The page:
Washington does not allow tip credits. That means tipped employees must be paid the same state minimum wage as other workers. However, municipal ordinances may provide for a higher subminimum wage than the standard state minimum.

Further, Washington does not allow any tips to be taken by an employer. Even in the case of a no tipping policy, nothing the customer intends for the employee may be taken by the employer. The only tips that may be handled by an employer are those in a tip pool, and all monies are distributed back to the employees.

Service fees and charges automatically added to bills usually must be given to employees. When the charges are worded in such a way that a customer would likely believe that the fee is intended for a service employee, the employer may not keep it. Some examples of such fees are those labeled as "service charge," "gratuity," "delivery charge," "porterage" or "large party."

Overtime Wage in Washington

Washington state overtime law requires that nonexempt workers be paid at least time and a half of their regular pay rate for any hours worked over 40 in a workweek.

In addition to any applicable FLSA exemptions, those exempt from minimum wage rules in Washington are also exempt from overtime rules.

Washington allows comp time (compensatory time), but the use of comp time is not part of the determining factors when deciding if someone is exempt from overtime pay.

Furthermore, certain air carriers, sea vessels and roadway vehicle drivers are exempt. In many cases, this is because stricter federal rules already cover them. Likewise, those employed in industries where federal law includes standards for overtime based on other than 40-hour workweeks are exempt from Washington state overtime rules.

Individual farm workers, seasonal entertainment workers, real estate brokers and movie projectionists may also be exempted if qualifications are met.

Child Labor Laws in Washington

Washington state allows those aged 14 or 15 to be paid 85% of the state minimum wage rate. However, this rule may not be applicable in municipalities with higher minimum wages or rules disallowing substandard minimum wage rates for minors.

Like most states, Washington restricts minors from working in specific industries and jobs deemed hazardous based on the age of the minor, and it regulates hours and times worked. Hours that can be worked are discussed in detail in the frequently asked questions below.

Some hazardous duties for minors that are restricted are common in businesses commonly employing children, such as grocery stores and restaurants. The separation of dangerous responsibilities not only by age but by industry makes it vital for employers to verify the restrictions for their specific situation rather than rely on generalities.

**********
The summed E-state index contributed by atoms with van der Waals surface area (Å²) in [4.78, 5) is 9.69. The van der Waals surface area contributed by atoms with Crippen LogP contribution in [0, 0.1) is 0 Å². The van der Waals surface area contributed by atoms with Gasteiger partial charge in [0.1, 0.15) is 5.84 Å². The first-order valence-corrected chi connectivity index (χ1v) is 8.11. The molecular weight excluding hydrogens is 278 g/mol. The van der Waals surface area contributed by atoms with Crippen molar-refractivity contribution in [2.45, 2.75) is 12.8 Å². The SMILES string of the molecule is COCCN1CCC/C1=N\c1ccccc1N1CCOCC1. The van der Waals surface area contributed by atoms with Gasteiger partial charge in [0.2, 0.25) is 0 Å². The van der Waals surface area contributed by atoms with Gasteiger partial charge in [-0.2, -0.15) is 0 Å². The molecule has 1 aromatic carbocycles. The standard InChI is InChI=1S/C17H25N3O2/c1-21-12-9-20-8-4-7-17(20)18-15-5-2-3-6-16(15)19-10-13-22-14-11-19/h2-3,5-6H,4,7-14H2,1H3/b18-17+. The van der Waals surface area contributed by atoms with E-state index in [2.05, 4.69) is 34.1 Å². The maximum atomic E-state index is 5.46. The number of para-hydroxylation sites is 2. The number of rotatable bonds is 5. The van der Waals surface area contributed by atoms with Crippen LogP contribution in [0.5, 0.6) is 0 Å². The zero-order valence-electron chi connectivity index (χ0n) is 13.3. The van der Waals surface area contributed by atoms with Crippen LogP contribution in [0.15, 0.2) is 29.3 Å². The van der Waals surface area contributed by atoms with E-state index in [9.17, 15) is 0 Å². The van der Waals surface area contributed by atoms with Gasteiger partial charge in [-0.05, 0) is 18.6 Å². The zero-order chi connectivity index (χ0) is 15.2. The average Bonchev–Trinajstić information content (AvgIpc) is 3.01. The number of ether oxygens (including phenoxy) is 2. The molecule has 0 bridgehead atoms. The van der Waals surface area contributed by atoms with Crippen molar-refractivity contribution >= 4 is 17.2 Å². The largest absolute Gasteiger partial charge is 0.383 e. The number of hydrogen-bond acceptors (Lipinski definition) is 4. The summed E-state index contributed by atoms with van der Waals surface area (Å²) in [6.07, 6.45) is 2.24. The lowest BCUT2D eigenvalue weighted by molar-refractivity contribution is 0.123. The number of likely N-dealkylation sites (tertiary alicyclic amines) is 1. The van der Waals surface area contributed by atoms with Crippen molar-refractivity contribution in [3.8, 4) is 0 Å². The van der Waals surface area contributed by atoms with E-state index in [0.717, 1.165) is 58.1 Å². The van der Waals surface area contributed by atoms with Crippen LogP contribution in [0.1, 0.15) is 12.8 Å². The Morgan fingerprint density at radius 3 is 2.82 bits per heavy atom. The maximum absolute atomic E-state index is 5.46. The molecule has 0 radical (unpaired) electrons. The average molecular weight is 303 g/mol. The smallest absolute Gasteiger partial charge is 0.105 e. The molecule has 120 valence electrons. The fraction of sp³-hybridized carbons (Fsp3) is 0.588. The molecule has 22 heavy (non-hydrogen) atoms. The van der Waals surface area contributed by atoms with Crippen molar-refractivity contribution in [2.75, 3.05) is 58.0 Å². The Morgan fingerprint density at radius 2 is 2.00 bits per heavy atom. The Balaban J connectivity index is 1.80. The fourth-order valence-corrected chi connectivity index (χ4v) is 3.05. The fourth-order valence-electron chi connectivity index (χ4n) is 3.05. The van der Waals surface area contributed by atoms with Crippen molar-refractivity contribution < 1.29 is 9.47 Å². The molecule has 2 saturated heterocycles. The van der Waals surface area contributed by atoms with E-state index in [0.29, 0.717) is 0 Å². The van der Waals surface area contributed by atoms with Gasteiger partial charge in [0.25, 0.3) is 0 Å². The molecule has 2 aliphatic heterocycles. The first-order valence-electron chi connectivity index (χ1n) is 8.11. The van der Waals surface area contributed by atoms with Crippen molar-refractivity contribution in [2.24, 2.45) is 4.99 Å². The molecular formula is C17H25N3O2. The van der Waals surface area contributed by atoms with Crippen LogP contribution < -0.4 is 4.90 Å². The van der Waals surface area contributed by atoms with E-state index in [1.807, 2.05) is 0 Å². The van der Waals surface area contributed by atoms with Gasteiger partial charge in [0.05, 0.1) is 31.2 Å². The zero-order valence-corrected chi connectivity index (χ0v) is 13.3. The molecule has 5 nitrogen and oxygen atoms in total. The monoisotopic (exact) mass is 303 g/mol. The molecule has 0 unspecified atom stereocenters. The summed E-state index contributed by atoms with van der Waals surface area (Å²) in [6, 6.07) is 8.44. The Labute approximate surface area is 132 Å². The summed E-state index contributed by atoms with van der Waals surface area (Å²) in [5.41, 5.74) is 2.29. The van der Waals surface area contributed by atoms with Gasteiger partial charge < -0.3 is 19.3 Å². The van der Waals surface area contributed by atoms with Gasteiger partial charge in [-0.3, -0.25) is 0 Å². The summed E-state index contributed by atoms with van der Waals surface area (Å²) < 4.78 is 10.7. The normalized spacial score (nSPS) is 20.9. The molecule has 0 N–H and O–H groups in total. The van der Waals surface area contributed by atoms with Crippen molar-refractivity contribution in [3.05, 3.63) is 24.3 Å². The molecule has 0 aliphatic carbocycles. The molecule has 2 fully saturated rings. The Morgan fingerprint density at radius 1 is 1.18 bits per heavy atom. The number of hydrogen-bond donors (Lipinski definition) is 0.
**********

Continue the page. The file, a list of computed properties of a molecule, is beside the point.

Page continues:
Just as Washington breaks out hazardous duties by industry, whether or not a work permit is required varies greatly by minor age and the job duties/industry involved. Each employer should verify the requirements applicable to their specific situation. Also, school and/or parental permissions must be obtained.

Regardless of work permit requirements, every employer of minors must verify the minor's age and keep qualified documentation on file.

In general, those under age 14 can not work except in some situations and jobs. Agricultural rules allow for younger workers than non-agricultural jobs in general, and there is a family farm exemption in some cases.

Work categories are further designated for 14- to 15-year-olds and 16- to 17-year-olds, as are hours allowed per week and when those hours can be worked.

Washington requires work breaks and meal breaks be provided to minors with the exact schedule based on age and time worked.

Employer Recordkeeping Requirements

Washington requires employers to keep necessary payroll records and make them available for inspection at any time, along with a sworn statement when requested.

Records should include name, address, occupation, rate of pay, pay for each pay period, and hours worked daily and weekly.

Recent Washington Labor Law Updates

While labor laws have remained relatively stable from 2017 to 2020, several poster changes have taken place.

Mandatory - December 2019

Updates to the paid family leave and medical poster.

Mandatory - August 2019

Updates to the Domestic Violence Resources Information.

Mandatory - May 2019

New paid family leave and medical information required on the Summary of Workplace Rights poster.

Mandatory - October 2017

Your Rights as a Worker poster needed information on 2018 Paid Sick Leave Law added.

Washington Labor Law Frequently Asked Questions